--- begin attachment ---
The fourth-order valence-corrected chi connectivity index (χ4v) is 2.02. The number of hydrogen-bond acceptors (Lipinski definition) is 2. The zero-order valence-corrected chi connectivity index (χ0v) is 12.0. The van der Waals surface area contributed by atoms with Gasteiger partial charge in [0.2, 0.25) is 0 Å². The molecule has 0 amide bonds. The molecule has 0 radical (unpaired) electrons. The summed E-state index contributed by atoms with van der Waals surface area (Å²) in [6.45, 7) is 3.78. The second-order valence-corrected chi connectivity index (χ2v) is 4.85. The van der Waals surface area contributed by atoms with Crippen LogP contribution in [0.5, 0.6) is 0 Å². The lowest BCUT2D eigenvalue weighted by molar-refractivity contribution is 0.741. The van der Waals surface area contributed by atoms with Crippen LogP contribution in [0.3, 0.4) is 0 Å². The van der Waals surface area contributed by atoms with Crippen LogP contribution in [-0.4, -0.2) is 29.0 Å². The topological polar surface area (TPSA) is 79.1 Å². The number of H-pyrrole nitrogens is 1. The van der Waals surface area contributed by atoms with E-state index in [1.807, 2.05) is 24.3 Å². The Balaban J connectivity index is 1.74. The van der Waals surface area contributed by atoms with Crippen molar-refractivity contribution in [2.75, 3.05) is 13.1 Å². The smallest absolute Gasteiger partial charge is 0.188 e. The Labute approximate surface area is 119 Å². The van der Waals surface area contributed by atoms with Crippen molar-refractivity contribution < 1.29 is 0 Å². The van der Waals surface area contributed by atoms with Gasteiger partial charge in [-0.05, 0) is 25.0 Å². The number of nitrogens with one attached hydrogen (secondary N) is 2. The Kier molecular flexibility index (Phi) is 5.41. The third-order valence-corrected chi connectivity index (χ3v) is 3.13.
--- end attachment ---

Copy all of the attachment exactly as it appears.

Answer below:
The fourth-order valence-corrected chi connectivity index (χ4v) is 2.02. The number of hydrogen-bond acceptors (Lipinski definition) is 2. The zero-order valence-corrected chi connectivity index (χ0v) is 12.0. The van der Waals surface area contributed by atoms with Gasteiger partial charge in [0.2, 0.25) is 0 Å². The molecule has 0 amide bonds. The molecule has 0 radical (unpaired) electrons. The summed E-state index contributed by atoms with van der Waals surface area (Å²) in [6.45, 7) is 3.78. The second-order valence-corrected chi connectivity index (χ2v) is 4.85. The van der Waals surface area contributed by atoms with Crippen LogP contribution in [0.5, 0.6) is 0 Å². The lowest BCUT2D eigenvalue weighted by molar-refractivity contribution is 0.741. The van der Waals surface area contributed by atoms with Crippen LogP contribution in [0.3, 0.4) is 0 Å². The van der Waals surface area contributed by atoms with Crippen LogP contribution in [-0.4, -0.2) is 29.0 Å². The topological polar surface area (TPSA) is 79.1 Å². The number of H-pyrrole nitrogens is 1. The van der Waals surface area contributed by atoms with E-state index in [1.807, 2.05) is 24.3 Å². The Balaban J connectivity index is 1.74. The van der Waals surface area contributed by atoms with Crippen molar-refractivity contribution in [2.75, 3.05) is 13.1 Å². The smallest absolute Gasteiger partial charge is 0.188 e. The Labute approximate surface area is 119 Å². The van der Waals surface area contributed by atoms with Crippen molar-refractivity contribution < 1.29 is 0 Å². The van der Waals surface area contributed by atoms with Gasteiger partial charge in [-0.05, 0) is 25.0 Å². The number of nitrogens with one attached hydrogen (secondary N) is 2. The Kier molecular flexibility index (Phi) is 5.41. The third-order valence-corrected chi connectivity index (χ3v) is 3.13.